The Sexy, Sexist Super Bowl Commercial You Might Not Even See

Jan 22, 2015 at 4:05 pm |

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That’s one juicy burger! If only you could take your eyes off the model.

All-natural meets ‘au naturel’ in this commercial for the Carl’s Jr. fast-food chain that is causing its fair share of controversy.

The commercial features buxom blonde model Charlotte McKinney walking through an outdoor market, discussing her pursuit of fresh, natural ingredients for a burger. The kicker? The woman appears to be completely naked.

You can’t help but think of Austin Powers with the way those onions and tomatoes cleverly and provocatively conceal 24-year-old McKinney’s body. In fact, you can’t think of much anything except for the model and the hoard of drooling men staring at her. The burger (which looks pretty damn good) doesn’t even appear until the second half of the ad.

It’s not surprising that people are lashing out at the sensual commercial, saying that it has set feminism back by decades, or that it is exploiting the female body (just watch how the men ogle at her). This certainly is not the first time innuendos and attractive models have been used on commercials Carl’s Jr. itself is a repeat user of the hot busty blonde technique. Suggestive advertisements often bring about a negative response, so why should this commercial be any different? This specific ad was made for the Super Bowl, which had 111.5 million viewers in 2014, making it the most-watched televised event in US history.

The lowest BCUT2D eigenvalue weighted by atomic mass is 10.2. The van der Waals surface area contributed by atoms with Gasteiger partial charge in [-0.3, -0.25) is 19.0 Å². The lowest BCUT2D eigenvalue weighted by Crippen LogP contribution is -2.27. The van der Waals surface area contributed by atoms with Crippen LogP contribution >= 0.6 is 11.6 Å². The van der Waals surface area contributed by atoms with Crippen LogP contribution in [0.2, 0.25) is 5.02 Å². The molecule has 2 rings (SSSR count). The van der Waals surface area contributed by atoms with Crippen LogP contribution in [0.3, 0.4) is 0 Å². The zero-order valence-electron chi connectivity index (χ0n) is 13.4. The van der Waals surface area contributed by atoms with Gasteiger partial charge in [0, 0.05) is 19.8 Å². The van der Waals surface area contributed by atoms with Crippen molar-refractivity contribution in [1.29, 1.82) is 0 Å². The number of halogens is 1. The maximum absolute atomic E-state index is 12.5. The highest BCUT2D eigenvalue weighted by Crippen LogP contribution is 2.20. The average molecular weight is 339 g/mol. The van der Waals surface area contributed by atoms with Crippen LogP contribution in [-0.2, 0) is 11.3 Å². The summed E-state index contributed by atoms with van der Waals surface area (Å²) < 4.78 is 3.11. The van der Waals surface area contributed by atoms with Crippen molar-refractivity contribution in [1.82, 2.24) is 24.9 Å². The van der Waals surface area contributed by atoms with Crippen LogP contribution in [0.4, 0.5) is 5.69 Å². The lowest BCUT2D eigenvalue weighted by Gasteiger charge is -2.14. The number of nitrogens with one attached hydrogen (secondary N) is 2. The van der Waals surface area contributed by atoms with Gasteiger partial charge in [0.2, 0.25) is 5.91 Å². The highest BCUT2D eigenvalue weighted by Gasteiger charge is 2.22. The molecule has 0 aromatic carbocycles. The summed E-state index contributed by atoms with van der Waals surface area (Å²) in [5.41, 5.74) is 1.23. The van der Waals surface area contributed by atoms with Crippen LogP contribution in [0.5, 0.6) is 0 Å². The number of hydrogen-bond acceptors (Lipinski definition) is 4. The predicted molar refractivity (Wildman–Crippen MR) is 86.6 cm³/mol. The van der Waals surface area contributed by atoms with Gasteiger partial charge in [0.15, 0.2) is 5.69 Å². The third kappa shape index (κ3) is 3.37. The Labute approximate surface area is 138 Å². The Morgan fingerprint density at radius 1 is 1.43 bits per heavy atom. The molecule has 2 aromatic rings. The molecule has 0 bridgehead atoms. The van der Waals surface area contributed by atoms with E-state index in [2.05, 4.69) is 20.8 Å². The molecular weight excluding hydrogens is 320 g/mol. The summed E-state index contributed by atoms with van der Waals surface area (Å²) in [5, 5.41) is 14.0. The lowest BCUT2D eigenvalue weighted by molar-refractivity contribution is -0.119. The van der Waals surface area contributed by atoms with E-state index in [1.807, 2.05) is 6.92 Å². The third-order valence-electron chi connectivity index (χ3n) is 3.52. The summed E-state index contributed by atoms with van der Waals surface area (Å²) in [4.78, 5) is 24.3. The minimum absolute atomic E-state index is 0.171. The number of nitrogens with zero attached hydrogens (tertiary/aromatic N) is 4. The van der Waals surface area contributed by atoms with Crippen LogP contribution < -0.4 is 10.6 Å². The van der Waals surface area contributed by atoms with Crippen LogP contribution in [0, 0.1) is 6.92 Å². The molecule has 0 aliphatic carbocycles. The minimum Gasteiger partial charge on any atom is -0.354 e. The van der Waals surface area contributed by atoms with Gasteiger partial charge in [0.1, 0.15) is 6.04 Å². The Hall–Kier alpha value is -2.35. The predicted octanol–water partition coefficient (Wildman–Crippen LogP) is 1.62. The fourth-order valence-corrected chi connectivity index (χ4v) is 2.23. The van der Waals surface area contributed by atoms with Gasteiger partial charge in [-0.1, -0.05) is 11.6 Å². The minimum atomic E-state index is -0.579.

For many Americans, the Super Bowl is a family event, and since the broadcast is famous for its creative ads as much as for the sporting itself, much of the audience consists of children. This brings about the question: is this commercial too racy for the US television audience? While Americans are never afraid to quote the Bill of Rights and will rub freedom of speech in your face, the United States is, comparatively, a culturally conservative country. The majority of Americans believe that religion is a viable solution to today’s biggest problems, and we are ranked 46 on the 2014 World Press Freedom Index. We cannot show or say whatever we want on television or the radio, and today’s more liberal programming has been a source of contention for many Americans with more traditional ideals.

While a burger and a blonde girl might be iconic Americana, such explicit sexuality is still a problem among many in the US.

So, is the commercial sexist? Maybe, but hardly more sexist than most things we see in the media. But the real question is, would you feel comfortable watching this with your grandma?

Worried about whether or not this commercial will air on your TV during the Super Bowl? Since Carl’s Jr. is based on the West Coast, the ad will only air in that part of the country.

Is this commercial too risqué for TV? Watch it here and decide for yourself…